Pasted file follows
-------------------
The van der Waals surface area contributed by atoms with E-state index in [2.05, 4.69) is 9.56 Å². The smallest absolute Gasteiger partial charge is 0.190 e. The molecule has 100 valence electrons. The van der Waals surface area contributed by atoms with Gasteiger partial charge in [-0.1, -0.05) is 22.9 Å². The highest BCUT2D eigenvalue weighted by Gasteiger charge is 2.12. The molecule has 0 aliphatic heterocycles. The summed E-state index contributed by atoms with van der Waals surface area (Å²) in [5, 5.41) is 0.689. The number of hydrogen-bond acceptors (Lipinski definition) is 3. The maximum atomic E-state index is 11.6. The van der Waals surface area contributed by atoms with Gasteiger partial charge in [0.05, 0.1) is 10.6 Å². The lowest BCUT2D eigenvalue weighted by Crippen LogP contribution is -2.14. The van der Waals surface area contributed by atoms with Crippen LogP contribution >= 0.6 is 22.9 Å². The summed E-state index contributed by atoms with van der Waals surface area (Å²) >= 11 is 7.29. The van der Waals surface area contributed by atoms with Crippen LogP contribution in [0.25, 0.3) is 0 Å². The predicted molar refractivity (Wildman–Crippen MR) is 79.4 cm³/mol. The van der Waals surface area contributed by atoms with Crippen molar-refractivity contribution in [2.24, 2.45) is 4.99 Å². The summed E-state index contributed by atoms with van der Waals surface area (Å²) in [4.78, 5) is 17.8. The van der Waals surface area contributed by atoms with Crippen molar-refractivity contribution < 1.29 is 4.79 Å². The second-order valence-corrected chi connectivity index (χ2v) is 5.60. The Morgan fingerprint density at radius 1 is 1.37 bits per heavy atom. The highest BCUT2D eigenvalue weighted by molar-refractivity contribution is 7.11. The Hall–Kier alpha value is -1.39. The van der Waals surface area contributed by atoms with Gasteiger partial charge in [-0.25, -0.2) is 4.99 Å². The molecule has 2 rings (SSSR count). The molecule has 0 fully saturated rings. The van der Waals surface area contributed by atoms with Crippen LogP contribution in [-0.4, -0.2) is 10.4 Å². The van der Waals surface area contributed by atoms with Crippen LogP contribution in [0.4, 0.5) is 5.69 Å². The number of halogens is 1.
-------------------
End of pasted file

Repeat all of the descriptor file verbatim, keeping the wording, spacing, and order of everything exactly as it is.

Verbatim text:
The van der Waals surface area contributed by atoms with E-state index in [2.05, 4.69) is 9.56 Å². The smallest absolute Gasteiger partial charge is 0.190 e. The molecule has 100 valence electrons. The van der Waals surface area contributed by atoms with Gasteiger partial charge in [-0.1, -0.05) is 22.9 Å². The highest BCUT2D eigenvalue weighted by Gasteiger charge is 2.12. The molecule has 0 aliphatic heterocycles. The summed E-state index contributed by atoms with van der Waals surface area (Å²) in [5, 5.41) is 0.689. The number of hydrogen-bond acceptors (Lipinski definition) is 3. The maximum atomic E-state index is 11.6. The van der Waals surface area contributed by atoms with Gasteiger partial charge in [0.05, 0.1) is 10.6 Å². The lowest BCUT2D eigenvalue weighted by Crippen LogP contribution is -2.14. The van der Waals surface area contributed by atoms with Crippen LogP contribution >= 0.6 is 22.9 Å². The summed E-state index contributed by atoms with van der Waals surface area (Å²) >= 11 is 7.29. The van der Waals surface area contributed by atoms with Crippen LogP contribution in [0.25, 0.3) is 0 Å². The predicted molar refractivity (Wildman–Crippen MR) is 79.4 cm³/mol. The van der Waals surface area contributed by atoms with Crippen molar-refractivity contribution in [2.24, 2.45) is 4.99 Å². The summed E-state index contributed by atoms with van der Waals surface area (Å²) in [4.78, 5) is 17.8. The van der Waals surface area contributed by atoms with Crippen molar-refractivity contribution < 1.29 is 4.79 Å². The second-order valence-corrected chi connectivity index (χ2v) is 5.60. The Morgan fingerprint density at radius 1 is 1.37 bits per heavy atom. The highest BCUT2D eigenvalue weighted by molar-refractivity contribution is 7.11. The Hall–Kier alpha value is -1.39. The van der Waals surface area contributed by atoms with Gasteiger partial charge in [-0.25, -0.2) is 4.99 Å². The molecule has 2 rings (SSSR count). The molecule has 0 fully saturated rings. The van der Waals surface area contributed by atoms with Crippen LogP contribution in [-0.4, -0.2) is 10.4 Å². The van der Waals surface area contributed by atoms with Crippen LogP contribution in [0.4, 0.5) is 5.69 Å². The number of halogens is 1.